Stage 4 Pancreatic Cancer Survival Rates

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Stage 4 pancreatic cancer is the most advanced stage of the disease where the cancer has metastasized to distant sites in the body. The pancreas is an organ in the abdomen that helps the body digest and use the energy that comes from food. Pancreatic cancer occurs when cells in the pancreas grow out of control. There were an estimated 57,600 new cases of pancreatic cancer in 2020, and 52% of the cases were found in stage 4. Because the signs and symptoms of pancreatic cancer take so long to appear in those with the disease, the majority of cases are diagnosed in the later stages.

Although the five-year survival rate for stage 4 pancreatic cancer is low, data have shown that it has been increasing since 2015. It is hoped that new targeted drug therapies and immunotherapies will further raise the five-year survival rate.

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Survival Rates

The relative five-year relative survival rate for stage 4 pancreatic cancer is 2.9%. This means that those with stage 4 pancreatic cancer have a 2.9% chance of being alive five years after their diagnosis. The survival rates are typically estimated based on epidemiological data collected by the National Cancer Institute’s Surveillance, Epidemiology and End Results (SEER) program. Cancer is generally categorized into one of three stages according to the SEER program:

  • Localized: Cancer is found only in the part of the body where it started 
  • Regional: Cancer has spread to nearby lymph nodes and organs
  • Distant: Cancer has spread to distant lymph nodes and organs

Stage 4 pancreatic cancer would fall under the category of distant.

Pancreatic Cancer Stages
 Stage % of Cases by Stage Relative 5-year survival rate 
Localized  11% 39.4% 
Regional   30%   13.3%
Distant   52%  2.9% 

The Limitations of Survival Rates

Survival rates are estimates and are based on previous outcomes of large numbers of people who had a specific cancer, but they can’t predict what will happen in any particular person’s case. They also don’t take into account multiple factors that could play a role in survival such as age, overall health, and how well a person's cancer responds to treatment.

Factors That Influence Survival

A prognosis is a prediction made at diagnosis of how the disease will progress. The prognosis for every case of cancer is different and is affected by many factors not reflected in the SEER statistics. Chief among them is the stage and type of cancer, but other factors can also contribute.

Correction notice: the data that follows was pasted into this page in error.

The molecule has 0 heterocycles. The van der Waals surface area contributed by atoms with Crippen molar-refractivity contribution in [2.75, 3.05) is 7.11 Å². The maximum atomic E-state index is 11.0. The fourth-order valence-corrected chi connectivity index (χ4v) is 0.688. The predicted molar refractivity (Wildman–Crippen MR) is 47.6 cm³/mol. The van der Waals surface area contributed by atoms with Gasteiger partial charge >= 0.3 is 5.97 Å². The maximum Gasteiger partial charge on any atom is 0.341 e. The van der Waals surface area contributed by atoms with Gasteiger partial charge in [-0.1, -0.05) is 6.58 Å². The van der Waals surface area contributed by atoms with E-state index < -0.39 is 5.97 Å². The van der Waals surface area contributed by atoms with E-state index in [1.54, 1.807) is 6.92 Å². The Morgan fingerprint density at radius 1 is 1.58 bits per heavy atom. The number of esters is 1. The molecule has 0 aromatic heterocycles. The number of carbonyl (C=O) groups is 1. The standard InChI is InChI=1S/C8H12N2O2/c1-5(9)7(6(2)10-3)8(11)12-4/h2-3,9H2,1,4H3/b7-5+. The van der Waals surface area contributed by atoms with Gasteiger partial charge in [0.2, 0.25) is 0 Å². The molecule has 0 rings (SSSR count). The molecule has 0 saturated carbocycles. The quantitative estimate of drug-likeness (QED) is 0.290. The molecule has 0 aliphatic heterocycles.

Cancer Staging

Cancer is most commonly staged using the TNM system. The overall stage is determined after the cancer is assigned a letter or number to describe the tumor (T), node (N), and metastasis (M) categories:

  • T: The size and extent of the main or primary tumor
  • N: The number of lymph nodes that the cancer has infiltrated
  • M: Whether or not the cancer has spread to other parts of the body

The TNM system helps doctors determine how much cancer there is and where it is to develop an appropriate course of treatment. It is used by doctors to stage different types of cancer based on a set of common standards, while the SEER system is used for survival estimates.

Most cancers have four stages. Stage 1 refers to cancers that have not spread and are small. Stages 2 or 3 are cancers that are larger and have spread to nearby lymph nodes, and stage 4 is when the cancer has spread to distant parts of the body. At stage 4, the cancer has spread to other organs within the body, most typically the lungs and the liver.

For those with stage 4 pancreatic cancer, the best course of treatment is management to help alleviate and control symptoms. Typically, doctors will recommend chemotherapy as well as palliative care. Palliative care focuses on improving the quality of life for those with a serious disease and can take place alongside curative treatment.

Tumor Type

Two types of tumors are commonly found in pancreatic cancer. The first is exocrine tumor, which accounts for roughly 93% of pancreatic cancer tumors. They start in the exocrine cells of the pancreas, which produce enzymes that help with digestion. Adenocarcinoma is an exocrine tumor and is the most common type of pancreatic cancer. About nine out of 10 people with pancreatic cancer have adenocarcinoma.

Pancreatic neuroendocrine tumors (PNETs), also called islet cell tumors, are slower-growing than exocrine tumors, and begin from abnormal growth of islet cells, which make the hormones insulin and glucagon to control blood sugar levels. People with PNETs survive longer than those with exocrine tumors.

Age

Research has shown that adults under 60 years old who underwent resection of their tumors had a longer than those who are older. Age at diagnosis has also been found to be a significant prognostic factor in pancreatic cancer. In one study, the five-year survival of patients who were 20 to 40 years old was almost three times that of patients who were over 40. The mortality risk of pancreatic cancer patients who were 40 to 80 years old was twice that of patients aged under 40, while those who were 80 years old and over had a mortality risk three times that of patients under 40.

Performance Status

A person’s performance status is determined by their ability to carry on with their day-to-day life while living with cancer. It measures how well they perform specific daily duties. It provides a picture of what treatments may be viable and tolerable. Research has also found it to be an important prognostic indicator in pancreatic cancer.

Using the ECOG scale, a performance status can be categorized into six grades:

  • Zero: Fully active and able to carry on with life in a normal way without restriction from the disease
  • One: Somewhat restricted when participating in strenuous activities, but can continue on with light or sedentary activities
  • Two: Can take care of themselves, but cannot work. Could perform tasks 50% of the time
  • Three: Confined to a bed or chair 50% of the time and limited in self-care abilities
  • Four: Disabled and confined to a bed or chair and cannot practice any self-care activities
  • Five: Dead

One study found that severe weight loss, large tumor diameter, and especially metastatic disease were associated with significantly shorter overall survival in pancreatic cancer patients who had a poor performance status.

Surgery